What is Small Print?

The days of businesses having to cram all of their terms and conditions onto one side of A4 paper are, thankfully, now gone.  Small print used to be literally typeface in as small a print as possible so that more clauses could be fitted on to one page. 

Thankfully technology has revolutionised the way that we conduct business today.  Most businesses now communicate by email, use websites, and many will have their own electronic ordering systems which their customers will access to order goods and services.  

What this means is that unless you are tied to using paper because of the nature of your business, you can adopt standard terms and conditions that actually reflect what you do and give you the protection you need relevant to your business. 

You can now use attachments and links to websites, where terms that apply to a contract can be set out in a legible format, and are made readily available without costs of printing, paper and supply. 

Why is this such an advantage?  When I advise clients as to how to make sure that their standard terms and conditions actually apply to the business they are conducting, one of the things I advise is to make those terms and conditions accessible to customers in as many ways as you can.  This should always include having your terms and conditions available on your website, and may include having a footer link on your email communications pointing out that the terms will apply and allowing the customer to click and view the terms.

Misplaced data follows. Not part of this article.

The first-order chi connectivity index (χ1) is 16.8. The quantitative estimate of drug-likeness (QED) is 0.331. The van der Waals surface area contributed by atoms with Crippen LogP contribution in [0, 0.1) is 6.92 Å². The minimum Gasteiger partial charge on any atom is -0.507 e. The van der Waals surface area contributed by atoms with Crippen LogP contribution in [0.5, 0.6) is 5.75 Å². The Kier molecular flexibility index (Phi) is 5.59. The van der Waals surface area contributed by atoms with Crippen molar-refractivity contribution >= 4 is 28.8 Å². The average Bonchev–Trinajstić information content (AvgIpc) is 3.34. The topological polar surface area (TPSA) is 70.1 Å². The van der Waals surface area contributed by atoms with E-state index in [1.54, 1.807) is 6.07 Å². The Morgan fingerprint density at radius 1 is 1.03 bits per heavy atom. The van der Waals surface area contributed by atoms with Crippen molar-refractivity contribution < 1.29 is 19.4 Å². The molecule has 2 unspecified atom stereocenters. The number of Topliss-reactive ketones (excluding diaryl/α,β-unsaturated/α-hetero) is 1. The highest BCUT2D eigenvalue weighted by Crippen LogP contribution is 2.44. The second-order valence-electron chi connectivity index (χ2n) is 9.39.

What this means is that you will be accumulating evidence that your customer was aware of your terms and that they would apply to his dealings with you. If your customer proceeds to deal with you without objecting to those terms, in the event of a dispute, he will be hard pushed to raise an objection at this stage.   

If you would like any help with your terms of trading, small print or advice on how to incorporate your terms and conditions, please contact Jane Rudge on 0121 227 3885.


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